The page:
When Vladimir Guerrero Jr. connected on a Nick Vincent fastball last Tuesday at Oracle Park, it travelled 438 feet to straight away centre field before finally landing for the first of what is expected to be many home runs hit by the Toronto Blue Jays’ rookie phenom.
In hitting this first homer, Guerrero Jr., became the youngest player to go deep in Blue Jays history at 20 years and 59 days old, just 18 days younger than the previous record holder, Danny Ainge.
Though best known for his career in basketball – most notably with the Boston Celtics both as a player and executive – Ainge was a remarkable athlete, excelling in high school in not just hoops, but football and even baseball.
In fact, Ainge was such a highly regarded baseball player that he managed to make it to the major-leagues, playing 211 big-league games across three seasons. An unlikely MLB career that started on this exact day (May 21) 40 years ago.
Ainge’s pro baseball journey began when the expansion Blue Jays took him with the 389th pick in the 15th round of the 1977 MLB amateur draft out of North Eugene High School in Eugene, Ore.
This was a risky proposition by Toronto as they drafted Ainge right before he began what would be a prolific college career at Brigham Young University, but seeing as Toronto was devoid of top-tier talent as one of the newest organizations in the league at the time, the Blue Jays had no choice but to roll the dice.
“That was the first year we were in business. We only had 40 players in the whole organization,” then-general manager Pat Gillick told Sportsnet of his decision to draft Ainge. “So, consequently, we had to take some chances and try to get athletes we thought could play in the big leagues.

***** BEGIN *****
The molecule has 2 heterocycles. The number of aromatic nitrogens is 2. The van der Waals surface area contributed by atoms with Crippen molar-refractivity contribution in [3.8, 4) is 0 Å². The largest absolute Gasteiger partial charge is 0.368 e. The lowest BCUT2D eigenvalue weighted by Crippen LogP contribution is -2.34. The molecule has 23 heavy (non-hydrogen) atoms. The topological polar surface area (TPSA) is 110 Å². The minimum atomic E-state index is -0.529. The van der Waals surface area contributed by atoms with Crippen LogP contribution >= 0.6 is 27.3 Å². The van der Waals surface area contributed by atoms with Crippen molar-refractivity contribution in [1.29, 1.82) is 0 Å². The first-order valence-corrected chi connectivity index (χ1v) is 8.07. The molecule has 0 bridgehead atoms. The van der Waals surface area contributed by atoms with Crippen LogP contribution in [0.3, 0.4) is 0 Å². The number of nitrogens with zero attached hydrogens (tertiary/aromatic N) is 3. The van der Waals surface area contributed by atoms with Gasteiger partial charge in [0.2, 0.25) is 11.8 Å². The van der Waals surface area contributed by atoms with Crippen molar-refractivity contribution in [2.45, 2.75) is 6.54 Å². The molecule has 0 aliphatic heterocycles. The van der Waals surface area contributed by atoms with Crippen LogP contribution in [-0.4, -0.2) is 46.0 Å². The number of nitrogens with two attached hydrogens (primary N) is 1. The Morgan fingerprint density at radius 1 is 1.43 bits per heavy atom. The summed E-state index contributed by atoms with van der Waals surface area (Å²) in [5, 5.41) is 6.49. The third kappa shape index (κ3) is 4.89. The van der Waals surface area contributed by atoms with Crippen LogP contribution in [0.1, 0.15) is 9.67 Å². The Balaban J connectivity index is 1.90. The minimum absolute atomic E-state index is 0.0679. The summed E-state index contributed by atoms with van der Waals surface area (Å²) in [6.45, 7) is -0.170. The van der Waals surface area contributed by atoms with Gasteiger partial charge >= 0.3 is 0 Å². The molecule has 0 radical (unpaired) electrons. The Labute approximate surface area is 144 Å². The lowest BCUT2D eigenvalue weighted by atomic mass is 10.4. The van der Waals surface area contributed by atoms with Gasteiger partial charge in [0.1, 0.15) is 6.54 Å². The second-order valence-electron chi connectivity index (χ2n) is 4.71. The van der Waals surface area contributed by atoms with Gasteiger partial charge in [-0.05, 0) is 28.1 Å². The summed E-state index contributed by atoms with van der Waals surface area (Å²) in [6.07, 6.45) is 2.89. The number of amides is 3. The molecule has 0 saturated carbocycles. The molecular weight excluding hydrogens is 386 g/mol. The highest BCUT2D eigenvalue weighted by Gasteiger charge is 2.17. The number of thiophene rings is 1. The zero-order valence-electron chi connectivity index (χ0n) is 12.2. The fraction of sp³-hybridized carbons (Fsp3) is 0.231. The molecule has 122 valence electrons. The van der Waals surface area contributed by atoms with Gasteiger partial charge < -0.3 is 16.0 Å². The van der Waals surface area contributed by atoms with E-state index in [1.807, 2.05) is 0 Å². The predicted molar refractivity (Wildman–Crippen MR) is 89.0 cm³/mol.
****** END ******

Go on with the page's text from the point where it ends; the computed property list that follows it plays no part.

“So that was our first draft, our first season of operation. And I think you have to think outside the box.”
Gillick believed taking a flyer on an athlete of Ainge’s calibre would ultimately be worth it for the Blue Jays. And as Ainge began his pro baseball career, the diamond in the rough that Gillick and his scouting department saw before drafting him started to become more apparent.
“I know at one point in time, the late Bobby Mattick gave him the title of ‘the next Mike Schmidt,’ which is pretty big shoes to fill,” said Ainge’s former Blue Jays teammate Ernie Whitt. “I didn’t see that but I would never doubt what Bobby said. He was a tremendous [evaluator] of talent and he felt that strongly about Danny.” [sidebar]
Ainge was such a talent he immediately began his pro career at triple-A in 1978 and got called up to the Show the year after where he made his major-league debut with a strong performance, going 3-for-4 with three runs scored and an RBI.
He bounced a lot between the Blue Jays and triple-A Syracuse over his career, all while also playing college basketball at BYU, where his true focus was becoming evident.
“He was such a great guy, he was such a great listener and he tried to learn the game but he was coming from basketball,” said Lloyd Moseby, another former Blue Jays teammate who also revealed that Ainge’s nickname back then on the team was ‘Pup.’
“He just didn’t play enough,” Moseby added. “I played winter ball, season, winter ball, season. He played Major League Baseball. That’s it. But it kind of tells you what kind of talent he had to do that.”